New Vikings Stadium image
ST. PAUL, Minn. - Minnesota legislative Republicans are dropping their last-minute proposal to finance a new $975 million Minnesota Vikings stadium by issuing bonds directly tied to the state's general fund.
House Majority Leader Matt Dean cited "impediments" on Thursday for giving up on their general obligation bonding proposal that came to light only Tuesday after a series of secret meetings.
Among the stumbling blocks were questions about who would do the hiring for the project, the duration of the bonds, and other essential issues that construction would depend on.
Dean and other party leaders met with the city of Minneapolis and the Vikings Wednesday and said there was little interest from both groups.
"Well it certainly didn't move the ball forward," remarked Terry Morrow, DFL-St. Peter. "I think it was just a waste of a down, now let's move forward, come up with an idea that actually works and have a vote on the House floor."
House Speaker Kurt Zellers promised the house will vote Monday both on the state bonding bill and the existing "People's Stadium" plan that relies on an expansion of gambling.
"I am very pleased that the Republican legislative leaders have agreed to my request for up-or-down votes in both bodies on a new 'People's Stadium' that would provide jobs for several thousand Minnesotans and keep the Vikings here," Dayton said in a written statement. "Now everyone will be able to hold legislators accountable for that momentous decision."
Zellers expects that members of the House will spend Thursday afternoon debating a $492 million "vanilla" bonding bill similar to the one passed by legislators last year. Included in that number is a renovation project on the State Capitol building.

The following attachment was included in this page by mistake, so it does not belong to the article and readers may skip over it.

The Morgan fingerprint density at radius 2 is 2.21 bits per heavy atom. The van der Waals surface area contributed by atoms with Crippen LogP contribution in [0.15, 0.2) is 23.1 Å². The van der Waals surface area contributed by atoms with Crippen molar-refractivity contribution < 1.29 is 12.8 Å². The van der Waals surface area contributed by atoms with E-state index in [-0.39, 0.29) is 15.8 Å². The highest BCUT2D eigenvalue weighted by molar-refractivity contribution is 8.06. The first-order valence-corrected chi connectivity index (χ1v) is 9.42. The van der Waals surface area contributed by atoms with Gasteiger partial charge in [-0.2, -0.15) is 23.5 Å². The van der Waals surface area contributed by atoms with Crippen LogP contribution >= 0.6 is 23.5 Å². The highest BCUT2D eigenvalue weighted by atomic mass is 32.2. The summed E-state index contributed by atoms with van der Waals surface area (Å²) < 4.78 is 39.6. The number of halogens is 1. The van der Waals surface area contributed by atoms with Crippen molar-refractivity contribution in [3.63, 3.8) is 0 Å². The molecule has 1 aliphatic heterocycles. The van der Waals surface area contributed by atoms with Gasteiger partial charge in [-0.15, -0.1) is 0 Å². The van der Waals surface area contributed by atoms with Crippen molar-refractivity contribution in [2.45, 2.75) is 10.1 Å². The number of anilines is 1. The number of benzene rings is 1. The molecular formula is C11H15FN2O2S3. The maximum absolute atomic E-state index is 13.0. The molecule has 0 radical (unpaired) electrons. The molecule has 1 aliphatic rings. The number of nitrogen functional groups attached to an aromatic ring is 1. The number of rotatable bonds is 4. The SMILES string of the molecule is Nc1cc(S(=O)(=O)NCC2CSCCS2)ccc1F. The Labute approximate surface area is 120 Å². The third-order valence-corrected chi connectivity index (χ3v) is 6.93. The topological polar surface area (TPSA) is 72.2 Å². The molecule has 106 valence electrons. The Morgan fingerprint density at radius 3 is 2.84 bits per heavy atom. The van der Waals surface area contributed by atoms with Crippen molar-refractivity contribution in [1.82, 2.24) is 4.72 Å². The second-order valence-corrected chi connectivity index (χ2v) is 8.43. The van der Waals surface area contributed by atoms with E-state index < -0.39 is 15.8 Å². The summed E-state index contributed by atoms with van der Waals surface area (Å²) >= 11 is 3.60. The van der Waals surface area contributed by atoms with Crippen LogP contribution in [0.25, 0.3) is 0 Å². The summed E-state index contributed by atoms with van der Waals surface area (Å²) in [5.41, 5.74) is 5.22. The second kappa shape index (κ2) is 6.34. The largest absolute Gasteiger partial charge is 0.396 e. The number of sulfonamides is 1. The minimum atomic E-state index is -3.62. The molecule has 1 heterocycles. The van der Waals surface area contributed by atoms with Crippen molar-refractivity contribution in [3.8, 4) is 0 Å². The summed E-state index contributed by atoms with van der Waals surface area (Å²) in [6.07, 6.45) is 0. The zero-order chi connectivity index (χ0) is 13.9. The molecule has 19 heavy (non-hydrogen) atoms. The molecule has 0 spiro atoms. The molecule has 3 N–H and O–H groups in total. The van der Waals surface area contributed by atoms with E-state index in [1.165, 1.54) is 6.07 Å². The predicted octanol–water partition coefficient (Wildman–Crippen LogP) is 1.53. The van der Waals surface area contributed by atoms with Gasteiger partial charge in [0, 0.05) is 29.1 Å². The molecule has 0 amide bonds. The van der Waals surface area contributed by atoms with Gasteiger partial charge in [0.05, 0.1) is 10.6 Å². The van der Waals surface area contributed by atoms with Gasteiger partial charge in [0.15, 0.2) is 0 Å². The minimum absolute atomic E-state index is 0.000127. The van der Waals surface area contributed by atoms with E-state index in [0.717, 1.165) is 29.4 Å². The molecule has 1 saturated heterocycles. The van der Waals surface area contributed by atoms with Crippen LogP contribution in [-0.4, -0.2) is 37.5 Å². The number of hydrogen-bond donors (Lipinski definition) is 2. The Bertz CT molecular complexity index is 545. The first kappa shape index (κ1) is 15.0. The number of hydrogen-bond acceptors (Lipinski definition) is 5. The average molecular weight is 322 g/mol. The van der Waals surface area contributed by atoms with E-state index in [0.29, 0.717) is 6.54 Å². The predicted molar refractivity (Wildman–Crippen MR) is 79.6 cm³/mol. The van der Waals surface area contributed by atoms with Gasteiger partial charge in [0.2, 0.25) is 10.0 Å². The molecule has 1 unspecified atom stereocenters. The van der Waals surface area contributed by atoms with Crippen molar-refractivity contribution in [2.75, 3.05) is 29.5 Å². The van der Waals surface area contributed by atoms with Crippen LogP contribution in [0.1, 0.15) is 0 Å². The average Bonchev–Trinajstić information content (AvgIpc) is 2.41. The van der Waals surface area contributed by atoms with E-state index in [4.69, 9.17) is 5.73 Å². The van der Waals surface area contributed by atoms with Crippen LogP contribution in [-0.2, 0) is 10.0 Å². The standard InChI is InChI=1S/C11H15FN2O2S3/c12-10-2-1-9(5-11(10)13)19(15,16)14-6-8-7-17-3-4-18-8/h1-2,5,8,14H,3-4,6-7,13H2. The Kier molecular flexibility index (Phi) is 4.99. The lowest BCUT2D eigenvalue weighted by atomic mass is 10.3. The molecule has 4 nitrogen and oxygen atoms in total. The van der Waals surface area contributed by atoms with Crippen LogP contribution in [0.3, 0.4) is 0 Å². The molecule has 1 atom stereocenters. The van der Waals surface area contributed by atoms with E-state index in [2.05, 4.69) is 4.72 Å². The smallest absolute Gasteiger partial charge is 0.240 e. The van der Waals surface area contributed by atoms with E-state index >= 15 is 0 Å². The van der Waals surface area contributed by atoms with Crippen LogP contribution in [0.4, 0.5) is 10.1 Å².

"It'll be vanilla, it'll be concrete, steel, rebar, not paint and not wallpaper, but it'll be infrastructure only," Zellers told reporters. "It'll be focused on the crumbling needs that our state has, the things it has that need to be fixed up, it will not add to our burden."
Democratic Gov. Mark Dayton, lawmakers from his party and some Republicans have been trying to figure out how to finance the new Vikings stadium. The team no longer has a lease to play in the Metrodome.
Zellers says personally opposes the stadium bill and isn't sure it'll pass. Sources have told KARE 11 political reporter John Croman they believe there are enough votes in the House to pass the stadium bill, but passage in the Senate is uncertain.
"In the House, the DFL is going to put up 34 votes," Vikings VP Lester Bagley told KARE 11. "We've got some firm Republican votes and we've got some more that we're working and there's people that are kind of in the middle of this issue that we're working to push over the fence on our side. That's the process we're going through right now."
For his part, Governor Dayton is urging state residents who support the "people's stadium" bill to weigh in. "I ask all Minnesotans, who care about the stadium, to contact their legislators and urge them to vote 'Yes' next Monday," Dayton said.
"We're going to have a vote after this long and winding road, the many months and many years that Minnesotans have heard about this issue. We're going to have a vote about the future of the Vikings in Minnesota and that's what this is about," added Bagley.
(Copyright 2012 The Associated Press. All rights reserved. This material may not be published, broadcast, rewritten or redistributed.)